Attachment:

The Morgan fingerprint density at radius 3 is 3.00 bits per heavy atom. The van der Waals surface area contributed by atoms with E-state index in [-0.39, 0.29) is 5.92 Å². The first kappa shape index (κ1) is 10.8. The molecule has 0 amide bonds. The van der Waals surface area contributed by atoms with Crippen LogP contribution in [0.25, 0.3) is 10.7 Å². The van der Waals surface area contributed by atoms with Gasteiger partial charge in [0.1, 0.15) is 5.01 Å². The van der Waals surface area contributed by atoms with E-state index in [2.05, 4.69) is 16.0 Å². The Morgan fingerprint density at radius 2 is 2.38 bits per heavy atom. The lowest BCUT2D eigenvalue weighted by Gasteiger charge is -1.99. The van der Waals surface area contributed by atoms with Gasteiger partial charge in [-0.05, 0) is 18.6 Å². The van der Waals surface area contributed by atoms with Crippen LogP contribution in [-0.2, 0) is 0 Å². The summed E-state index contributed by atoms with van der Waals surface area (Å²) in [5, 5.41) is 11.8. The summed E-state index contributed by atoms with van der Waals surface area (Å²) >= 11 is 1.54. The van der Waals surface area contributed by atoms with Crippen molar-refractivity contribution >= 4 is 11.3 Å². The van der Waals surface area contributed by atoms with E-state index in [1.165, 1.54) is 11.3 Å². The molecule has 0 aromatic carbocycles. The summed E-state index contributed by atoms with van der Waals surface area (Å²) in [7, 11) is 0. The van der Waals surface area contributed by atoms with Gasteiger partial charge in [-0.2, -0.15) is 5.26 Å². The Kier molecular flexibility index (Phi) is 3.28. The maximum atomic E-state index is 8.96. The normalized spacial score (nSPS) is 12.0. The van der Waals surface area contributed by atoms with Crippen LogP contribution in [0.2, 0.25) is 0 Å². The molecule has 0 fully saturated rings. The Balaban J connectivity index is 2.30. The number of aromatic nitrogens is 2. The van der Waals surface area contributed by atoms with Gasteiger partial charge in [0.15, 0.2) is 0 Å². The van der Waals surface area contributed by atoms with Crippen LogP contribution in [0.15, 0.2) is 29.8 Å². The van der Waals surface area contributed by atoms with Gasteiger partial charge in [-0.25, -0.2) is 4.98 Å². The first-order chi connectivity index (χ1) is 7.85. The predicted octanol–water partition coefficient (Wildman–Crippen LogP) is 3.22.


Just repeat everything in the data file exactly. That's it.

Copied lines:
The Morgan fingerprint density at radius 3 is 3.00 bits per heavy atom. The van der Waals surface area contributed by atoms with E-state index in [-0.39, 0.29) is 5.92 Å². The first kappa shape index (κ1) is 10.8. The molecule has 0 amide bonds. The van der Waals surface area contributed by atoms with Crippen LogP contribution in [0.25, 0.3) is 10.7 Å². The van der Waals surface area contributed by atoms with Gasteiger partial charge in [0.1, 0.15) is 5.01 Å². The van der Waals surface area contributed by atoms with E-state index in [2.05, 4.69) is 16.0 Å². The Morgan fingerprint density at radius 2 is 2.38 bits per heavy atom. The lowest BCUT2D eigenvalue weighted by Gasteiger charge is -1.99. The van der Waals surface area contributed by atoms with Gasteiger partial charge in [-0.05, 0) is 18.6 Å². The van der Waals surface area contributed by atoms with Crippen LogP contribution in [-0.2, 0) is 0 Å². The summed E-state index contributed by atoms with van der Waals surface area (Å²) in [5, 5.41) is 11.8. The summed E-state index contributed by atoms with van der Waals surface area (Å²) >= 11 is 1.54. The van der Waals surface area contributed by atoms with Crippen molar-refractivity contribution >= 4 is 11.3 Å². The van der Waals surface area contributed by atoms with E-state index in [1.165, 1.54) is 11.3 Å². The molecule has 0 aromatic carbocycles. The summed E-state index contributed by atoms with van der Waals surface area (Å²) in [7, 11) is 0. The van der Waals surface area contributed by atoms with Gasteiger partial charge in [-0.2, -0.15) is 5.26 Å². The Kier molecular flexibility index (Phi) is 3.28. The maximum atomic E-state index is 8.96. The normalized spacial score (nSPS) is 12.0. The van der Waals surface area contributed by atoms with Crippen LogP contribution in [0.2, 0.25) is 0 Å². The molecule has 0 fully saturated rings. The Balaban J connectivity index is 2.30. The number of aromatic nitrogens is 2. The van der Waals surface area contributed by atoms with Gasteiger partial charge in [0.15, 0.2) is 0 Å². The van der Waals surface area contributed by atoms with Crippen LogP contribution in [0.15, 0.2) is 29.8 Å². The van der Waals surface area contributed by atoms with Gasteiger partial charge in [-0.25, -0.2) is 4.98 Å². The first-order chi connectivity index (χ1) is 7.85. The predicted octanol–water partition coefficient (Wildman–Crippen LogP) is 3.22.